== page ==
Infrared free air applications
|Publication Date:||1 January 2004|
|ICS Code (Electromagnetic compatibility (EMC)):||33.100|
|ICS Code (Optoelectronics. Laser equipment):||31.260|
This International Standard describes the classification of IR devices into groups and classes in order to identify and clarify problems caused by mutual interference. Mutual interference is caused by the increasing parallel application of different infrared (IR) systems.
Due to its physical characteristics, the possibility of local limitation is a special feature of IR radiation.
In this standard, the wavelength range from 700 nm to 1 600 nm is considered. All systems based on free air application which intentionally or unintentionally use IR radiation in this range, are included. Products which unintentionally emit IR radiation, such as illumination equipment are not deemed to be IR application systems. They are, however, integrated into this standard in order to enable facility planners to take into consideration and to foresee provisions against disturbance of IR application systems by such unintentionally emitted radiation.
The object of this standard is to prevent or at least to minimize mutual interference and to allow the coexistence of different IR products. It is intended to identify each IR product by its characteristics, according to the classification criteria.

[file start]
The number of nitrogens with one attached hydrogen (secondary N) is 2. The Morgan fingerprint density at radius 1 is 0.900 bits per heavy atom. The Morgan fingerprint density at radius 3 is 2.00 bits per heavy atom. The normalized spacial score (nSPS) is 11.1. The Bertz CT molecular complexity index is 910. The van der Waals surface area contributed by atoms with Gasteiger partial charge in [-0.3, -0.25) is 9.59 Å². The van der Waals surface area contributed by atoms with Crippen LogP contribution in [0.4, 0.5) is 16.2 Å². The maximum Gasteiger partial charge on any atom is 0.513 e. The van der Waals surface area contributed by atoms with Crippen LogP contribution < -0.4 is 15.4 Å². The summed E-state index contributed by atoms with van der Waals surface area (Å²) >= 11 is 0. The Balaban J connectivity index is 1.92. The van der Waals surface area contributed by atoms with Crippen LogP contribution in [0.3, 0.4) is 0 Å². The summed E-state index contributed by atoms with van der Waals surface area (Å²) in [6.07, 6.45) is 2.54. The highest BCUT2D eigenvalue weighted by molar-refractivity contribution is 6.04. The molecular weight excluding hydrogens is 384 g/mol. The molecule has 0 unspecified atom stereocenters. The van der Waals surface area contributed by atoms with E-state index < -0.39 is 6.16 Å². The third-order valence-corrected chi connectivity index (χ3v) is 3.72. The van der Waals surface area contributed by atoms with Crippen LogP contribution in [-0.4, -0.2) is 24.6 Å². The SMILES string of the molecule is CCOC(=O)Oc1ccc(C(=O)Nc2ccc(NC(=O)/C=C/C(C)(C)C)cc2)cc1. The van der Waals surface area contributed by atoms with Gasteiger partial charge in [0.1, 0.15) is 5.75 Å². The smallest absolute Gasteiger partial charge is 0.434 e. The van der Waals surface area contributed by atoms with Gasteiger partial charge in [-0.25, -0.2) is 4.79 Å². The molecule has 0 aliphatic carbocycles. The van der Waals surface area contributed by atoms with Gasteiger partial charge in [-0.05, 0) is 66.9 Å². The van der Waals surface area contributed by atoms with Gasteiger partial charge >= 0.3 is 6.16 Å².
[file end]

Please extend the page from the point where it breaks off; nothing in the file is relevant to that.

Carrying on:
It is not the object of this standard to describe the consequences of interference between IR systems or safety aspects of optical radiation.
All applications of fibre-optic technology are excluded.
In this context "free air" means freely radiated IR in indoor or outdoor applications.
If the IR systems are used for information transmission, this standard is only relevant in connection with the physical layer of the open systems interconnection (OSI) reference model (ISO 7498-1).
NOTE The reader should be aware that a risk of interference between different infrared systems as assessed by this standard is based on general parameters and therefore cannot take all the parameters involved into account. In many cases the practical results may differ from those expected, for example the positioning of sender and receiver and the choice of advanced coding and decoding schemes. All these factors beyond the physical layer may have an effect on the final result.